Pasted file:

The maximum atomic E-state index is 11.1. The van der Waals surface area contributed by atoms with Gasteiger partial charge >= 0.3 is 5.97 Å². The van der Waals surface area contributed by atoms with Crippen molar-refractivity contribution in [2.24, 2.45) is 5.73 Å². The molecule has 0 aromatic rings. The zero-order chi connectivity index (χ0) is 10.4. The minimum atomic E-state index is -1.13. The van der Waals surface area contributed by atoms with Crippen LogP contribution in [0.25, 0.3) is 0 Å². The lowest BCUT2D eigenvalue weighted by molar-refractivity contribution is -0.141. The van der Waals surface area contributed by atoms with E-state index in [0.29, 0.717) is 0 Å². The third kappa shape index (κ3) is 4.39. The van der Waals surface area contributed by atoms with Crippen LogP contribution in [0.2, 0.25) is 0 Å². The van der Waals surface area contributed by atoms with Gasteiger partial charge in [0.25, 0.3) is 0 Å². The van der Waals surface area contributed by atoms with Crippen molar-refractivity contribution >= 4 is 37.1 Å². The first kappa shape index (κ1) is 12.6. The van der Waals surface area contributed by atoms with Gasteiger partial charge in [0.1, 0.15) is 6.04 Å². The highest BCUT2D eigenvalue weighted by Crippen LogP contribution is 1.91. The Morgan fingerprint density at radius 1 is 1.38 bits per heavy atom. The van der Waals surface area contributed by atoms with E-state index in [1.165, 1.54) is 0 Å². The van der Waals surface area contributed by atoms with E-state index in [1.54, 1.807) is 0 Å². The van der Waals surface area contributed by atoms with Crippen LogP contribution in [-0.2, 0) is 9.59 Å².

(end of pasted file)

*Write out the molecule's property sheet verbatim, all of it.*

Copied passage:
The maximum atomic E-state index is 11.1. The van der Waals surface area contributed by atoms with Gasteiger partial charge >= 0.3 is 5.97 Å². The van der Waals surface area contributed by atoms with Crippen molar-refractivity contribution in [2.24, 2.45) is 5.73 Å². The molecule has 0 aromatic rings. The zero-order chi connectivity index (χ0) is 10.4. The minimum atomic E-state index is -1.13. The van der Waals surface area contributed by atoms with Crippen LogP contribution in [0.25, 0.3) is 0 Å². The lowest BCUT2D eigenvalue weighted by molar-refractivity contribution is -0.141. The van der Waals surface area contributed by atoms with E-state index in [0.29, 0.717) is 0 Å². The third kappa shape index (κ3) is 4.39. The van der Waals surface area contributed by atoms with Crippen LogP contribution in [0.2, 0.25) is 0 Å². The van der Waals surface area contributed by atoms with Gasteiger partial charge in [0.25, 0.3) is 0 Å². The van der Waals surface area contributed by atoms with Crippen molar-refractivity contribution >= 4 is 37.1 Å². The first kappa shape index (κ1) is 12.6. The van der Waals surface area contributed by atoms with Gasteiger partial charge in [0.1, 0.15) is 6.04 Å². The highest BCUT2D eigenvalue weighted by Crippen LogP contribution is 1.91. The Morgan fingerprint density at radius 1 is 1.38 bits per heavy atom. The van der Waals surface area contributed by atoms with E-state index in [1.165, 1.54) is 0 Å². The van der Waals surface area contributed by atoms with E-state index in [1.54, 1.807) is 0 Å². The van der Waals surface area contributed by atoms with Crippen LogP contribution in [-0.2, 0) is 9.59 Å².